What are oleolites and what are their possible practical applications? Let’s find out.
As the name suggests, the term oleolite identifies a type of preparation that uses a vegetable oil, for example extra virgin olive oil, as a solvent to extract fat-soluble active ingredients by cold maceration.
Oleolites are also known as aromatised oils, medicinal oils, oily dyes. They have different applications: in cosmetics as a fat base for preparing creams; in the kitchen: flavoured olive oils (rosemary oil, chili pepper oil) are also oleolites; in herbal medicine: for topical use, for clutches or massages. However, their use and properties vary according to the aromatic plant which is macerated in the oil chosen as a vehicle. Then, we can find oleolites with emollient, soothing, anti-inflammatory, healing activities.
It is recommended to use high quality oil, with a good durability over time, for the extraction, in order to ensure a good shelf life of the oleolite obtained. The most used is extra virgin olive oil. However, other oils can also be used, for example sunflower oil, corn oil, wheat germ, almond oil, sesame oil, hazelnut oil. The herbs used can be both fresh and dry. However, it is always advisable to partially dry the flowers and plants that contain a high percentage of water, which could cause degradation and rancidity of the oleolite.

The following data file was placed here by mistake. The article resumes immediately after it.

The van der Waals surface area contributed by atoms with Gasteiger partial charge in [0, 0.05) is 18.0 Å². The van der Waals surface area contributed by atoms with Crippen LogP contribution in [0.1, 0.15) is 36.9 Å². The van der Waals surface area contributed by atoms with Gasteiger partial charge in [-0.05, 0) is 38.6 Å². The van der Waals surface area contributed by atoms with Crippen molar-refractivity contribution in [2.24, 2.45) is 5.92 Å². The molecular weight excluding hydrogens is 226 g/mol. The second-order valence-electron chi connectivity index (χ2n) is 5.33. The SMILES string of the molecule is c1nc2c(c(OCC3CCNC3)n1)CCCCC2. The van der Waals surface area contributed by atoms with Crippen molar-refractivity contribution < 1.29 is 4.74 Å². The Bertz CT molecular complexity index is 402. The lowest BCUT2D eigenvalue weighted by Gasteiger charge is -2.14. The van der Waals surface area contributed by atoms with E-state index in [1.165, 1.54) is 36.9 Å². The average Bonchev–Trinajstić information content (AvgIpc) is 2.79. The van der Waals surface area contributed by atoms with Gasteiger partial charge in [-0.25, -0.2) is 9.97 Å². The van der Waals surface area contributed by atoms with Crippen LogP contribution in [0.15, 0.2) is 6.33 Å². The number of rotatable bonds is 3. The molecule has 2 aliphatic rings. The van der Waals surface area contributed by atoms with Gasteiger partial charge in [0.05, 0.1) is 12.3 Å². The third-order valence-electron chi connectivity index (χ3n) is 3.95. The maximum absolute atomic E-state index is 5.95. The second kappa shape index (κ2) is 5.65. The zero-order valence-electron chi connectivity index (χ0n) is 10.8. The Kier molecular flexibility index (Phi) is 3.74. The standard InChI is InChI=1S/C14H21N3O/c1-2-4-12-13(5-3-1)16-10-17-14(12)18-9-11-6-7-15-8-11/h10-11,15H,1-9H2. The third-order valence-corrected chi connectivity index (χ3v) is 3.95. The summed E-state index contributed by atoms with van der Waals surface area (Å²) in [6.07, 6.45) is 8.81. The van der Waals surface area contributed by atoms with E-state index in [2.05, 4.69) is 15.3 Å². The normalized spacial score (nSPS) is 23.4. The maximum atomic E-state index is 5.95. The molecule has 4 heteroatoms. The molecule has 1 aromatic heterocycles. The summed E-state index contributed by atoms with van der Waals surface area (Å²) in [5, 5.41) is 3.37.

Preparing an oleolite at home is relatively easy, let’s see how to do it:
The chosen herbs or flowers must be previously cleaned and cut, so as to increase the contact surface with the oil. Then, the herbs are put in a glass container (preferably brown glass). At this point, pour the chosen oil into the container, until the herbs are completely covered. Before hermetically closing the container with a lid it is advisable to cover the surface with coarse salt, which helps to improve the shelf life of the extract and at the same time increases the extraction power of the oil.
The ratio between the amount of plant and the amount of oil varies depending on the herbs used and the final use of the oil. A ratio of 1:2, 1:5, 1:10 is usually used. This means that for one gram of dry plant you will get 2, 5, 10 grams of oleolite, respectively.
Plants should be left to macerate in the oil for a time that can range from 6 to 30 days, depending on the plant used. The container, always depending on the chosen plant, will be exposed to the sun to favor extraction, or placed in the shade.
At the end of maceration, the infused plant is pressed to recover as much oil as possible. The oleolite is then filtered and stored in brown glass containers with airtight closure, in a cool place and away from heat sources. Usually oleolites can be stored for a period of between 6 and 12 months, also depending on the oil used for extraction. It is therefore advisable to prepare a sufficient quantity for personal use, so as not to meet too long storage times.